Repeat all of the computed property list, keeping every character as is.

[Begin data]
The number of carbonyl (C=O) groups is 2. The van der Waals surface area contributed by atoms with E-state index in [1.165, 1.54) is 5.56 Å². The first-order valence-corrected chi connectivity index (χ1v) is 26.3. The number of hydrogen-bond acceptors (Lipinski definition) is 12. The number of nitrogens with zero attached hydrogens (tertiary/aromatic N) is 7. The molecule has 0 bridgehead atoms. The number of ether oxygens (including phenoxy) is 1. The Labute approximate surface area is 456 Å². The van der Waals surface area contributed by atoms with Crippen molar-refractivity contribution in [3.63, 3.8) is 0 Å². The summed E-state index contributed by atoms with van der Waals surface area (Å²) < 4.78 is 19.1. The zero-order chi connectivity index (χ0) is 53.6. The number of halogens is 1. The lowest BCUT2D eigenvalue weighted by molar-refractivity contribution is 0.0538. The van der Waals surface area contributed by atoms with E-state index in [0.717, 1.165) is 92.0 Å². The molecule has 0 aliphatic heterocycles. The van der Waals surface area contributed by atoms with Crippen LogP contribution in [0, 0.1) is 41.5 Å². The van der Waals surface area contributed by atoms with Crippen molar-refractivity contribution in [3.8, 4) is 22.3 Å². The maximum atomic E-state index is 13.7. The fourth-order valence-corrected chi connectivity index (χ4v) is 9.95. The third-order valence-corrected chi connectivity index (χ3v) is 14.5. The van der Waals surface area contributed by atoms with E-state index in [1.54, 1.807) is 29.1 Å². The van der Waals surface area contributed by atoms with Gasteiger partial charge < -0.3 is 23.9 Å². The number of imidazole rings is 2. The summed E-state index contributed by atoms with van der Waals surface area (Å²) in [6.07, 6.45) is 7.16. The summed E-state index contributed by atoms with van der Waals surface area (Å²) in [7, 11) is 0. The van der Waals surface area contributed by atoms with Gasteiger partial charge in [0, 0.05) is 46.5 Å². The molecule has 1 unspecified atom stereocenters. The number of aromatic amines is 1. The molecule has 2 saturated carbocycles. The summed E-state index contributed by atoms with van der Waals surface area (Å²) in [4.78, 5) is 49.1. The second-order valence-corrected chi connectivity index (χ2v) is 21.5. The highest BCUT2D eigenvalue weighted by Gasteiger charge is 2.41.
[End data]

The number of carbonyl (C=O) groups is 2. The van der Waals surface area contributed by atoms with E-state index in [1.165, 1.54) is 5.56 Å². The first-order valence-corrected chi connectivity index (χ1v) is 26.3. The number of hydrogen-bond acceptors (Lipinski definition) is 12. The number of nitrogens with zero attached hydrogens (tertiary/aromatic N) is 7. The molecule has 0 bridgehead atoms. The number of ether oxygens (including phenoxy) is 1. The Labute approximate surface area is 456 Å². The van der Waals surface area contributed by atoms with Crippen molar-refractivity contribution in [3.63, 3.8) is 0 Å². The summed E-state index contributed by atoms with van der Waals surface area (Å²) < 4.78 is 19.1. The zero-order chi connectivity index (χ0) is 53.6. The number of halogens is 1. The lowest BCUT2D eigenvalue weighted by molar-refractivity contribution is 0.0538. The van der Waals surface area contributed by atoms with E-state index in [0.717, 1.165) is 92.0 Å². The molecule has 0 aliphatic heterocycles. The van der Waals surface area contributed by atoms with Crippen LogP contribution in [0, 0.1) is 41.5 Å². The van der Waals surface area contributed by atoms with Crippen molar-refractivity contribution in [3.8, 4) is 22.3 Å². The maximum atomic E-state index is 13.7. The fourth-order valence-corrected chi connectivity index (χ4v) is 9.95. The third-order valence-corrected chi connectivity index (χ3v) is 14.5. The van der Waals surface area contributed by atoms with E-state index in [1.54, 1.807) is 29.1 Å². The van der Waals surface area contributed by atoms with Gasteiger partial charge < -0.3 is 23.9 Å². The number of imidazole rings is 2. The summed E-state index contributed by atoms with van der Waals surface area (Å²) in [6.07, 6.45) is 7.16. The summed E-state index contributed by atoms with van der Waals surface area (Å²) in [7, 11) is 0. The van der Waals surface area contributed by atoms with Gasteiger partial charge in [0, 0.05) is 46.5 Å². The molecule has 1 unspecified atom stereocenters. The number of aromatic amines is 1. The molecule has 2 saturated carbocycles. The summed E-state index contributed by atoms with van der Waals surface area (Å²) in [4.78, 5) is 49.1. The second-order valence-corrected chi connectivity index (χ2v) is 21.5. The highest BCUT2D eigenvalue weighted by Gasteiger charge is 2.41.